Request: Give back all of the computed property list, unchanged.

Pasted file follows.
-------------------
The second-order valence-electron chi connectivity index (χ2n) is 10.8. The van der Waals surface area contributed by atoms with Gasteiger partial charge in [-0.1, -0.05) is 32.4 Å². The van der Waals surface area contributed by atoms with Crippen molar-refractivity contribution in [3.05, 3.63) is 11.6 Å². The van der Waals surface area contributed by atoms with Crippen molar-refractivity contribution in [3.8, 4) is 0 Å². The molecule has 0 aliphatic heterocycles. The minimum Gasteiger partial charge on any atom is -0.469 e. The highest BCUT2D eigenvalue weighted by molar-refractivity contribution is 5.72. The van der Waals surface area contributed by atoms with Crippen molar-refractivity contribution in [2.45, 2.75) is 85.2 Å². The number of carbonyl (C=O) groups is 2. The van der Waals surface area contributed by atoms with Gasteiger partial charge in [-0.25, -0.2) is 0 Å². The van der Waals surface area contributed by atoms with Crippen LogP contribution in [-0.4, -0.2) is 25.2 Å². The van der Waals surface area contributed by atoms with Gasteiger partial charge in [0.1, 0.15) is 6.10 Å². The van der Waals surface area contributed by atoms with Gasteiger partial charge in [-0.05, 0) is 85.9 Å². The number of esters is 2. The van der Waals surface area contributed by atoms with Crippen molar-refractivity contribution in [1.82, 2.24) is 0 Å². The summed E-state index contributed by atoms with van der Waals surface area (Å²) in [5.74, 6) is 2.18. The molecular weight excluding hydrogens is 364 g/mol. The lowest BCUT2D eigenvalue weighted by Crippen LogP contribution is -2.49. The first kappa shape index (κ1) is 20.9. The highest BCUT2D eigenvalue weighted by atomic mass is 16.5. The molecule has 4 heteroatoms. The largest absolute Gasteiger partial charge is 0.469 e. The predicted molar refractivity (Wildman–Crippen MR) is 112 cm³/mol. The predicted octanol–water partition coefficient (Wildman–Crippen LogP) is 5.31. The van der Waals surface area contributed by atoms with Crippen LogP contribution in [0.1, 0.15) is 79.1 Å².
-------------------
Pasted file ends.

The second-order valence-electron chi connectivity index (χ2n) is 10.8. The van der Waals surface area contributed by atoms with Gasteiger partial charge in [-0.1, -0.05) is 32.4 Å². The van der Waals surface area contributed by atoms with Crippen molar-refractivity contribution in [3.05, 3.63) is 11.6 Å². The van der Waals surface area contributed by atoms with Crippen molar-refractivity contribution in [3.8, 4) is 0 Å². The molecule has 0 aliphatic heterocycles. The minimum Gasteiger partial charge on any atom is -0.469 e. The highest BCUT2D eigenvalue weighted by molar-refractivity contribution is 5.72. The van der Waals surface area contributed by atoms with Crippen molar-refractivity contribution in [2.45, 2.75) is 85.2 Å². The number of carbonyl (C=O) groups is 2. The van der Waals surface area contributed by atoms with Gasteiger partial charge in [-0.25, -0.2) is 0 Å². The van der Waals surface area contributed by atoms with Crippen LogP contribution in [-0.4, -0.2) is 25.2 Å². The van der Waals surface area contributed by atoms with Gasteiger partial charge in [0.1, 0.15) is 6.10 Å². The van der Waals surface area contributed by atoms with Gasteiger partial charge in [-0.05, 0) is 85.9 Å². The number of esters is 2. The van der Waals surface area contributed by atoms with Crippen molar-refractivity contribution in [1.82, 2.24) is 0 Å². The summed E-state index contributed by atoms with van der Waals surface area (Å²) in [5.74, 6) is 2.18. The molecular weight excluding hydrogens is 364 g/mol. The lowest BCUT2D eigenvalue weighted by Crippen LogP contribution is -2.49. The first kappa shape index (κ1) is 20.9. The highest BCUT2D eigenvalue weighted by atomic mass is 16.5. The molecule has 4 heteroatoms. The largest absolute Gasteiger partial charge is 0.469 e. The predicted molar refractivity (Wildman–Crippen MR) is 112 cm³/mol. The predicted octanol–water partition coefficient (Wildman–Crippen LogP) is 5.31. The van der Waals surface area contributed by atoms with Crippen LogP contribution in [0.1, 0.15) is 79.1 Å².